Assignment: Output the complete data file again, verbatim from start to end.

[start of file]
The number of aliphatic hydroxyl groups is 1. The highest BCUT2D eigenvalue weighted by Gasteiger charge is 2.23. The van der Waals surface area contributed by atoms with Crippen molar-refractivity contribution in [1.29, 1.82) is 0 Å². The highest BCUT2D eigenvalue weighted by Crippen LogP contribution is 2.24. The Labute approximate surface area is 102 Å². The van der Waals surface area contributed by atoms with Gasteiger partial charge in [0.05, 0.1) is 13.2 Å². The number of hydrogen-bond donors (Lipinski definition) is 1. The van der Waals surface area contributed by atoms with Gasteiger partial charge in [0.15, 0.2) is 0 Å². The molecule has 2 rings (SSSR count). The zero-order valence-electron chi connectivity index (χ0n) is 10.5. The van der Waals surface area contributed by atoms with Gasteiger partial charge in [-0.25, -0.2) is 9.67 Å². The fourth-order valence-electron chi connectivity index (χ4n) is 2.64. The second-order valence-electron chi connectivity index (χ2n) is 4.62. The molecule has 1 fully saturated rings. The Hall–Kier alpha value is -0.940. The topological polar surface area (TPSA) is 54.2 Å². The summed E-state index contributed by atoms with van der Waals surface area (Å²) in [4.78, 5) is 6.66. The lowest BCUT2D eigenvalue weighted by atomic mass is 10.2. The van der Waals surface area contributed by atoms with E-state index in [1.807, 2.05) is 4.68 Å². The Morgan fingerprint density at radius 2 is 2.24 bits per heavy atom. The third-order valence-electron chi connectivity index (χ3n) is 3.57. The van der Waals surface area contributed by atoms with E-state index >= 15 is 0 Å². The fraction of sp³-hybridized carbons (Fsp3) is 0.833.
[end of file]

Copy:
The number of aliphatic hydroxyl groups is 1. The highest BCUT2D eigenvalue weighted by Gasteiger charge is 2.23. The van der Waals surface area contributed by atoms with Crippen molar-refractivity contribution in [1.29, 1.82) is 0 Å². The highest BCUT2D eigenvalue weighted by Crippen LogP contribution is 2.24. The Labute approximate surface area is 102 Å². The van der Waals surface area contributed by atoms with Gasteiger partial charge in [0.05, 0.1) is 13.2 Å². The number of hydrogen-bond donors (Lipinski definition) is 1. The van der Waals surface area contributed by atoms with Gasteiger partial charge in [0.15, 0.2) is 0 Å². The molecule has 2 rings (SSSR count). The zero-order valence-electron chi connectivity index (χ0n) is 10.5. The van der Waals surface area contributed by atoms with Gasteiger partial charge in [-0.25, -0.2) is 9.67 Å². The fourth-order valence-electron chi connectivity index (χ4n) is 2.64. The second-order valence-electron chi connectivity index (χ2n) is 4.62. The molecule has 1 fully saturated rings. The Hall–Kier alpha value is -0.940. The topological polar surface area (TPSA) is 54.2 Å². The summed E-state index contributed by atoms with van der Waals surface area (Å²) in [4.78, 5) is 6.66. The lowest BCUT2D eigenvalue weighted by atomic mass is 10.2. The van der Waals surface area contributed by atoms with E-state index in [1.807, 2.05) is 4.68 Å². The Morgan fingerprint density at radius 2 is 2.24 bits per heavy atom. The third-order valence-electron chi connectivity index (χ3n) is 3.57. The van der Waals surface area contributed by atoms with E-state index >= 15 is 0 Å². The fraction of sp³-hybridized carbons (Fsp3) is 0.833.